The study, which was published in the Journal of the American Chemical Society, states that the NicA2 enzyme produced by the Pseudomonas Putida bacteria could stop nicotine from reaching the smoker’s brain and therefore reducing the pleasant feeling gained from smoking. The Pseudomonas Putida eats up nicotine as the only source of nitrogen and carbon.
But for those wary of having a bacterium introduced into their organism, rest assured: researchers are only considering the use of the specific nicotine eating enzyme in the drug, which the researchers have jokingly named “Pac-Man”.
The team which performed the research was led by Dr. Kim Janda, a chemistry professor at the California based The Scripps Research Institute (TSRI), a non-profit research organization specializing in biomedical sciences. Dr. Janda and some of her colleagues who participated in the research have been searching for this breakthrough for over 30 years according to a statement released on the TSR I website, but they just recently discovered the NicA2 enzyme.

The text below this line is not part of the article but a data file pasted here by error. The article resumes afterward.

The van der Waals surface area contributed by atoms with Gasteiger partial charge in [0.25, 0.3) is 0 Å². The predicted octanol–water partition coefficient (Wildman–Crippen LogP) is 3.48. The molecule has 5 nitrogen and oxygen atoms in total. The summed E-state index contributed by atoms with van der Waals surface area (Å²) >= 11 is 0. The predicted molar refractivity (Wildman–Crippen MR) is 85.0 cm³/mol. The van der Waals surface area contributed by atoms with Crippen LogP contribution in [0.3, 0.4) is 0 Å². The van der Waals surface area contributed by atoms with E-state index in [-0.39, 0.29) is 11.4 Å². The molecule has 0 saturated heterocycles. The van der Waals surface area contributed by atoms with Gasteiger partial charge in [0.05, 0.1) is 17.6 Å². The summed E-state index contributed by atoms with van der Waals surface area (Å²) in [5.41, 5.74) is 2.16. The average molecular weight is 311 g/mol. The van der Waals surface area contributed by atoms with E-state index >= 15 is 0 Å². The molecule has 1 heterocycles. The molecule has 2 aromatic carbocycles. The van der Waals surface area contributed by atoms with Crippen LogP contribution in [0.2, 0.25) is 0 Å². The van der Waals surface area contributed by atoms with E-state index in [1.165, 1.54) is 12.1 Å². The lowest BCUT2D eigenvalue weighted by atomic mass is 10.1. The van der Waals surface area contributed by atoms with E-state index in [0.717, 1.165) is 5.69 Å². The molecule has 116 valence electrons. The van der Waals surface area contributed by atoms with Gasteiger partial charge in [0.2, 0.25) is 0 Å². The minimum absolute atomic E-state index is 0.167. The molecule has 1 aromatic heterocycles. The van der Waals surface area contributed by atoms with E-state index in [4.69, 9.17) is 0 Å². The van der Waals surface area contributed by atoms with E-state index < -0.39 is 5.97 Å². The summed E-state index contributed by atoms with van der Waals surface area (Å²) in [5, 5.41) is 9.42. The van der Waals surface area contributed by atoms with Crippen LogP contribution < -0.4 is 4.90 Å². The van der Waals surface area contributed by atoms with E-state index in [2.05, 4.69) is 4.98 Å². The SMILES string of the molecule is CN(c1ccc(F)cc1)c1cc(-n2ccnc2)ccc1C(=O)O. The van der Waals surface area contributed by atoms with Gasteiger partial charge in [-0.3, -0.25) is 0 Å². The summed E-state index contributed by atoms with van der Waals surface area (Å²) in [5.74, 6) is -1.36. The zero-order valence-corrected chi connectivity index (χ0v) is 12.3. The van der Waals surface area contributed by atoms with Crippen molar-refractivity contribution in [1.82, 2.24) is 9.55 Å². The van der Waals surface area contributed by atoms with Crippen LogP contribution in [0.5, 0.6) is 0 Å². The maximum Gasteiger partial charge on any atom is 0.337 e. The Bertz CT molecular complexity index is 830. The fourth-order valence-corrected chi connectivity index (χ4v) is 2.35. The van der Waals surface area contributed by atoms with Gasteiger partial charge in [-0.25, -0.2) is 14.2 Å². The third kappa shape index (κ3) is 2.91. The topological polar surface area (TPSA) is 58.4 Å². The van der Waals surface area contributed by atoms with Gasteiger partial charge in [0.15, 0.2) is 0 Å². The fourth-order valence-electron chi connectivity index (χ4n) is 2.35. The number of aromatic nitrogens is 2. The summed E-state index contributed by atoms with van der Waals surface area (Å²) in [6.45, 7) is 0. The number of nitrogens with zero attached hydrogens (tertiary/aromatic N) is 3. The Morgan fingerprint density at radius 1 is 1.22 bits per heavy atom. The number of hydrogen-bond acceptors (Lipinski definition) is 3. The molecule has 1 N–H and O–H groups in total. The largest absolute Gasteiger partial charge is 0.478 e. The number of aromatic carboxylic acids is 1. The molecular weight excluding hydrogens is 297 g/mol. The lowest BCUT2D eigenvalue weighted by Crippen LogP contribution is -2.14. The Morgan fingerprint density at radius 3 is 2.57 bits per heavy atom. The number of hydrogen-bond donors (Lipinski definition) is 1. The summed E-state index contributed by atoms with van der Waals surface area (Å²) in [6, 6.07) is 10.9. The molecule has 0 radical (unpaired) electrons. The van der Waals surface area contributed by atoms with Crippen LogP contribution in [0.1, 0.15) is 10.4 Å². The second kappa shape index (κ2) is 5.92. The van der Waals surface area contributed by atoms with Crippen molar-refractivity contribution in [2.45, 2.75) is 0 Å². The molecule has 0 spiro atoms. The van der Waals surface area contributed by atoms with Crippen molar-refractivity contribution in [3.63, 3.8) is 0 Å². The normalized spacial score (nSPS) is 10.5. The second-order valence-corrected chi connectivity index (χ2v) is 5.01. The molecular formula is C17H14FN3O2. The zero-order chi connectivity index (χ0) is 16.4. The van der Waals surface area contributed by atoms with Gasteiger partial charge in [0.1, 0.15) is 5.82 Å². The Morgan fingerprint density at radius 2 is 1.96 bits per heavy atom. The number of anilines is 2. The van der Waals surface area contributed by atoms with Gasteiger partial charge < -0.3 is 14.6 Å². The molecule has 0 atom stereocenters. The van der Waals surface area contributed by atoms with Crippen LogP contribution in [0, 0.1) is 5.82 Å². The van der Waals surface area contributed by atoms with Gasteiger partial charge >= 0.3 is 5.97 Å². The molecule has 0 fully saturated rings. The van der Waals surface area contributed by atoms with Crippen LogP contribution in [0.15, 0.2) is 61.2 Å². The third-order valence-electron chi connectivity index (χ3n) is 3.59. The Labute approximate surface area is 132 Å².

“Our research is in the early phase of drug development process, but the study tells us the enzyme has the right properties to eventually become a successful therapeutic. The stability of the enzyme at human body temperature was pretty remarkable”, said Dr. Janda in the statement.
What is unique about the drug proposed by Dr. Janda and her colleagues is how it differs in approach to other smoking treatments. While specialized pills or plasters try to either replace nicotine or offer only small doses of it to the brain, the new drug aims to cut off the nicotine from reaching the brain entirely. The fact that it can be used while smoking and not as a smoking substitute is also remarkable, as theoretically smokers might start to stop associating the act of smoking with the nicotine-induced pleasure after the sensation is no longer there.
The initial tests of the enzyme proved to be encouraging, despite the fact that they were performed on mice, showing that enzyme has the potential of eating up nicotine in fast enough to prevent it from reaching the brain. The team will now try to stabylize the enzyme serum as to minimize any potential side-effects it can have and maximize its nicotine-eating capabilities, though months or possibly years of testing are still to be expected before reaching a conclusive result.
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